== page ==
Stanley Kubrik prided himself on inserting subliminal messages, symbols, metaphors and any manner of sub-visual meanings into his films. And his 1968 film 2001: A Space Odyssey is a very good example to illustrate the point, if not the best. In this piece I will attempt to identify and explain a few of these phenomena, focussing on symbols, signs and metaphors present in the film.
2001: A Space Odyssey is a film that is filled to the brim with symbols. These symbols usually follow a theme that is reinforced over and over, and one of these recurring elements are glowing eyes, first seen on the leopard, which is a symbol of elitism in 2001.
Another example is the spherical space craft that carries Heywood Floyd from the orbiting space station to the Clavius moon station. As it is docking, it resembles a head with glowing eyes, as a symbol of Heywood Floyd’s elite status. The glowing eyes are more pronounced in the monitor on the left side of the scene. In addition, during the opening shot of the next scene, the photographer in the meeting room has reflective cuff links that resemble the glowing eyes of the leopard. His plaid suit, both jacket and pants, are suggestive of the repetitive design of the leopard’s fur.
The glowing eye of HAL is pervasive on-board Discovery One as an obvious symbol of domination and control. And finally, the 3 solo space pods on board Discovery One are metaphors for eye balls, given the white colouring, the centre view port corresponding to the pupil, and surrounding radiating design resembling the iris. During the two outside missions in which Dave removes the AE-35 unit and Frank attempts to put back, their space pods reflect a small source of light in their view ports as they rotate. With the second pod, it is HAL controlling the pod in order to kill Frank. These reflections of light in the eye-like pods are the same glowing eye symbols as with the predatory leopard.
In a film so filled with symbols and metaphors it is rather hard to find a sign that points to something specific in the way that a sign would. But in doing research and realising the strong possibility for the monoliths to represent the film screen I came across a bit of information that closely resembles the function of a sign, albeit in hidden way. One of the main characters Heywood Floyd also related to the Elitist symbolism above, and the strong possibility of false-flag symbols around the cinema screen = monolith parallels, is an anagram for defy holy wood. This probably means a couple things.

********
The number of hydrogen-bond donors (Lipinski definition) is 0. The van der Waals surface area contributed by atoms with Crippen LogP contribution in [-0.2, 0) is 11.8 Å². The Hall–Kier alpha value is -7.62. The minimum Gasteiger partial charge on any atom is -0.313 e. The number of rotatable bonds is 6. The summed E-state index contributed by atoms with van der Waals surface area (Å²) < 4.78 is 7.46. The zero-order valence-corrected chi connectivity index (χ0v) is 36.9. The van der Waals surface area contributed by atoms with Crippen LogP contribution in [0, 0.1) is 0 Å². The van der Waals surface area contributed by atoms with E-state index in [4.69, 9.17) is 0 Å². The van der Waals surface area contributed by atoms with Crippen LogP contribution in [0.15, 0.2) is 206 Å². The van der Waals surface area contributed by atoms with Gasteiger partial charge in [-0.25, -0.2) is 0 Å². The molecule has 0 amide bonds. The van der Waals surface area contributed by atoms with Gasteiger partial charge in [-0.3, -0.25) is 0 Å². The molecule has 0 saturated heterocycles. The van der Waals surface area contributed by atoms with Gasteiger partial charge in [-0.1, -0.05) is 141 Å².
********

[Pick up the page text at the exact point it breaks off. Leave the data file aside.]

Kubrick is calling on us to defy the Hollywood-type false-flag deceptions that are orchestrated by certain government groups and are played upon the movie screen of the national psyche. What Heywood and his inner circle did using the staged alien artefact “discovery” is an example of this. This is a common tactic used by groups within governments, see Wikipedia’s entry on “false flag”. To defy Hollywood seems to have been a recurring theme with Kubrick. There has also been political commentaries interwoven symbolically into 2001 at many places.
Finally the design of the Discovery ship seems to hint of many things, the bone thrown by the ape, an eyeball on a stem or a ball and chain. Its spherical front end appears smaller from outside than it does inside.
The Discovery’s design seems to fulfil several metaphors at once, but there’s a very blatant one, where its spherical front section has grey stripes or bands that are faintly similar to those of Jupiter, and if the Discovery sphere is intended to visually mirror Jupiter then the open pod bay doors could be a parallel of Jupiter’s great red spot.
Bowman’s survival of the vacuum of space, could also be explained by this metaphor of the discovery as a planet. He survives because there symbolically is an atmosphere to be breathed. That helps to link the Discovery also playing the role of the earth, and most likely the moon as well, thanks to it’s grey colour.
This film has far to many interpretations for the world to ever come to an absolute conclusion as to what it meant, and thus the best way to approach it is most likely to decide what it means for ones self. Many people will be frustrated by the sheer amount of symbols and other subtext included in a film like this, but without prime examples of what film is capable of, examples like 2001, we risk being stuck in a loop of mediocre normality. Perhaps this film still has a few secrets locked up in its secret symbols, and if after almost 60 since its release we still find new meanings, what will the next 60 hold for its interpretation?